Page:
That's today in NHL history.

Thursday, December 5, 2019

Today In NHL History - Carcillo Punches Bradley

On December 5th in 2009, Philadelphia Flyers goon Daniel Carcillo sucker punched Matt Bradley of the Washington Capitals with five minutes remaining in the first period and the teams tied 1-1.

Carcillo received 29 minutes in penalties on the play (Bradley drew nothing) with the NHL adding a four game suspension, forcing the Flyer to forgo $43,597 in pay. Washington scored three times on the ensuing 9 minute powerplay and ultimately beat Philadelphia by a score of 8-2.

That's today in NHL history.

Saturday, November 30, 2019

Today In NHL History - Thornton Trade (BOS-SJS)

On November 30th in 2005, Boston Bruins GM Mike O'Connell traded the jewel of the 1997 Draft to Doug Wilson's San Jose Sharks for first rounders Wayne Primeau (17th in 1994), Marco Sturm (21st in 1996), and Brad Stuart (3rd in 1998), stunning pundits from coast to coast.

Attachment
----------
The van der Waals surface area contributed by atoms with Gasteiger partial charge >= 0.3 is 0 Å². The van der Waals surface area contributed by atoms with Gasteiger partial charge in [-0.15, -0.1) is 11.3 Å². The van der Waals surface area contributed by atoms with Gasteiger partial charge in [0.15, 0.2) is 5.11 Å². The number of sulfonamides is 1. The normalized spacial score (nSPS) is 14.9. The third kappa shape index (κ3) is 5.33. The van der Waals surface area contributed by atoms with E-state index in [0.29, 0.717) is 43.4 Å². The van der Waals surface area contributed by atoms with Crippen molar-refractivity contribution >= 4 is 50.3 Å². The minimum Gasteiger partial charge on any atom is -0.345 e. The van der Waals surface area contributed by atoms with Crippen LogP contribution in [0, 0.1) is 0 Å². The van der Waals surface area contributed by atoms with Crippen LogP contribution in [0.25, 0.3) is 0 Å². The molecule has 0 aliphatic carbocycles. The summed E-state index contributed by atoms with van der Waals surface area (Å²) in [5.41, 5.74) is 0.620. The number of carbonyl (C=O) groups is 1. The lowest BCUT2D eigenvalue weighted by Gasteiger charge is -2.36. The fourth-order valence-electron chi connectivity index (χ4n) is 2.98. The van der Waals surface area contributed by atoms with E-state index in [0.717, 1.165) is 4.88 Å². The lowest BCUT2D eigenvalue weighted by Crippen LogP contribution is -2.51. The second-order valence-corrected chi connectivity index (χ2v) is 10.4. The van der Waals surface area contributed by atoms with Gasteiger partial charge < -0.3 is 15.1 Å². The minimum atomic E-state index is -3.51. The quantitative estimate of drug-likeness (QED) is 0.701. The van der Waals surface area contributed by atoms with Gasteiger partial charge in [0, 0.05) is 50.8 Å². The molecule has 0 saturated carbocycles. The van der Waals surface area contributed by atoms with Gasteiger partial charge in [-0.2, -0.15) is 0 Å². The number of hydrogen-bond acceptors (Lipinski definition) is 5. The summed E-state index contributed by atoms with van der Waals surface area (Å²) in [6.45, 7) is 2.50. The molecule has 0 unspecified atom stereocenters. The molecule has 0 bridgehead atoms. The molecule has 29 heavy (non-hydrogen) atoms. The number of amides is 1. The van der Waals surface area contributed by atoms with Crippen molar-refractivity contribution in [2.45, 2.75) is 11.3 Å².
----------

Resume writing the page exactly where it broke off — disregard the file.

Blindsided by the deal, Joe Thornton went on to win the Art Ross and Hart trophies in his west coast debut, cinching the Rocket Richard for linemate Jonathan Cheechoo en route.

The Bruins fired O'Connell four months later launching a successful rebuilding campaign that yielded the 2011 Stanley Cup, though none of the players from this trade were on that winning roster.  The Sharks skated in their first Stanley Cup Final in 2016, and have twice qualified for the Western Conference Final (2010, 2011) since the trade.

That's today in NHL history.